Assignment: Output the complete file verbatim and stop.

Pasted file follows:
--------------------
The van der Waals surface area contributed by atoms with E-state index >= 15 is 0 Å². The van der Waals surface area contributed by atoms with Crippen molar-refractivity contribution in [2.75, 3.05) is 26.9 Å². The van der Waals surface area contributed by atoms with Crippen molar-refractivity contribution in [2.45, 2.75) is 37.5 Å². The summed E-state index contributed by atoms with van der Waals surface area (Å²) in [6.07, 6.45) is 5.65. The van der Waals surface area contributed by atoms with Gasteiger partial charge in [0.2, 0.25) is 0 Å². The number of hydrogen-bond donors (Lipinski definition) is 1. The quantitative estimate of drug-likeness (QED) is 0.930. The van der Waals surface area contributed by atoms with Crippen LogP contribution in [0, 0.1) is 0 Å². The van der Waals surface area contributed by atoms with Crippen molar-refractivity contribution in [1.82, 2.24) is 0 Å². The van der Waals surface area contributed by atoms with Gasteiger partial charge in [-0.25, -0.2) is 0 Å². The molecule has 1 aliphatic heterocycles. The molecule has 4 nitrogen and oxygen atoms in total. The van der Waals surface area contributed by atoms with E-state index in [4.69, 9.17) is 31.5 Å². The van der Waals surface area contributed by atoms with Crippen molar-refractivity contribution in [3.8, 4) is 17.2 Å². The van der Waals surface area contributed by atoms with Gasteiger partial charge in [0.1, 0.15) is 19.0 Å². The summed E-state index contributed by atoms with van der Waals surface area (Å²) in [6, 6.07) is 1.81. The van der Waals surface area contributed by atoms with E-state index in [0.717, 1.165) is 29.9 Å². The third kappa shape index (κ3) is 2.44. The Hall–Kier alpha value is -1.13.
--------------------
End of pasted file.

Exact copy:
The van der Waals surface area contributed by atoms with E-state index >= 15 is 0 Å². The van der Waals surface area contributed by atoms with Crippen molar-refractivity contribution in [2.75, 3.05) is 26.9 Å². The van der Waals surface area contributed by atoms with Crippen molar-refractivity contribution in [2.45, 2.75) is 37.5 Å². The summed E-state index contributed by atoms with van der Waals surface area (Å²) in [6.07, 6.45) is 5.65. The van der Waals surface area contributed by atoms with Gasteiger partial charge in [0.2, 0.25) is 0 Å². The number of hydrogen-bond donors (Lipinski definition) is 1. The quantitative estimate of drug-likeness (QED) is 0.930. The van der Waals surface area contributed by atoms with Crippen LogP contribution in [0, 0.1) is 0 Å². The van der Waals surface area contributed by atoms with Crippen molar-refractivity contribution in [1.82, 2.24) is 0 Å². The van der Waals surface area contributed by atoms with Gasteiger partial charge in [-0.25, -0.2) is 0 Å². The molecule has 1 aliphatic heterocycles. The molecule has 4 nitrogen and oxygen atoms in total. The van der Waals surface area contributed by atoms with E-state index in [4.69, 9.17) is 31.5 Å². The van der Waals surface area contributed by atoms with Crippen molar-refractivity contribution in [3.8, 4) is 17.2 Å². The van der Waals surface area contributed by atoms with Gasteiger partial charge in [0.1, 0.15) is 19.0 Å². The summed E-state index contributed by atoms with van der Waals surface area (Å²) in [6, 6.07) is 1.81. The van der Waals surface area contributed by atoms with E-state index in [0.717, 1.165) is 29.9 Å². The third kappa shape index (κ3) is 2.44. The Hall–Kier alpha value is -1.13.